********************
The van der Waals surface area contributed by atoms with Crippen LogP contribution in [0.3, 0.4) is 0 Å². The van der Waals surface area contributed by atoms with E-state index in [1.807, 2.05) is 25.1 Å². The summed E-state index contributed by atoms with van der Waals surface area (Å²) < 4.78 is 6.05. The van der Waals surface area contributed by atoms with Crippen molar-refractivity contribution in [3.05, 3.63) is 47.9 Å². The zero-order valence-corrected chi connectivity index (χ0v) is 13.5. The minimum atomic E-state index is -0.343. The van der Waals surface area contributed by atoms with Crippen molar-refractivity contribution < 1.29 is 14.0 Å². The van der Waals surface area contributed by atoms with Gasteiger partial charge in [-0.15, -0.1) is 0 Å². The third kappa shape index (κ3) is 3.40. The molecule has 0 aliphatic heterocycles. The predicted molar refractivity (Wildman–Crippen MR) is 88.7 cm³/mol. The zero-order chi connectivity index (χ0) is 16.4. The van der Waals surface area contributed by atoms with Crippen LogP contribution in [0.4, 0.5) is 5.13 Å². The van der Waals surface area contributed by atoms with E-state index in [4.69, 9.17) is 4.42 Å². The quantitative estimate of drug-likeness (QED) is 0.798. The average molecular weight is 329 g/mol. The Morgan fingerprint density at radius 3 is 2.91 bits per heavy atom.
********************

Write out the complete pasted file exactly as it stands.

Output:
The van der Waals surface area contributed by atoms with Crippen LogP contribution in [0.3, 0.4) is 0 Å². The van der Waals surface area contributed by atoms with E-state index in [1.807, 2.05) is 25.1 Å². The summed E-state index contributed by atoms with van der Waals surface area (Å²) < 4.78 is 6.05. The van der Waals surface area contributed by atoms with Crippen molar-refractivity contribution in [3.05, 3.63) is 47.9 Å². The zero-order valence-corrected chi connectivity index (χ0v) is 13.5. The minimum atomic E-state index is -0.343. The van der Waals surface area contributed by atoms with Crippen molar-refractivity contribution < 1.29 is 14.0 Å². The van der Waals surface area contributed by atoms with Gasteiger partial charge in [-0.15, -0.1) is 0 Å². The third kappa shape index (κ3) is 3.40. The molecule has 0 aliphatic heterocycles. The predicted molar refractivity (Wildman–Crippen MR) is 88.7 cm³/mol. The zero-order chi connectivity index (χ0) is 16.4. The van der Waals surface area contributed by atoms with Crippen LogP contribution in [0.4, 0.5) is 5.13 Å². The van der Waals surface area contributed by atoms with E-state index in [4.69, 9.17) is 4.42 Å². The quantitative estimate of drug-likeness (QED) is 0.798. The average molecular weight is 329 g/mol. The Morgan fingerprint density at radius 3 is 2.91 bits per heavy atom.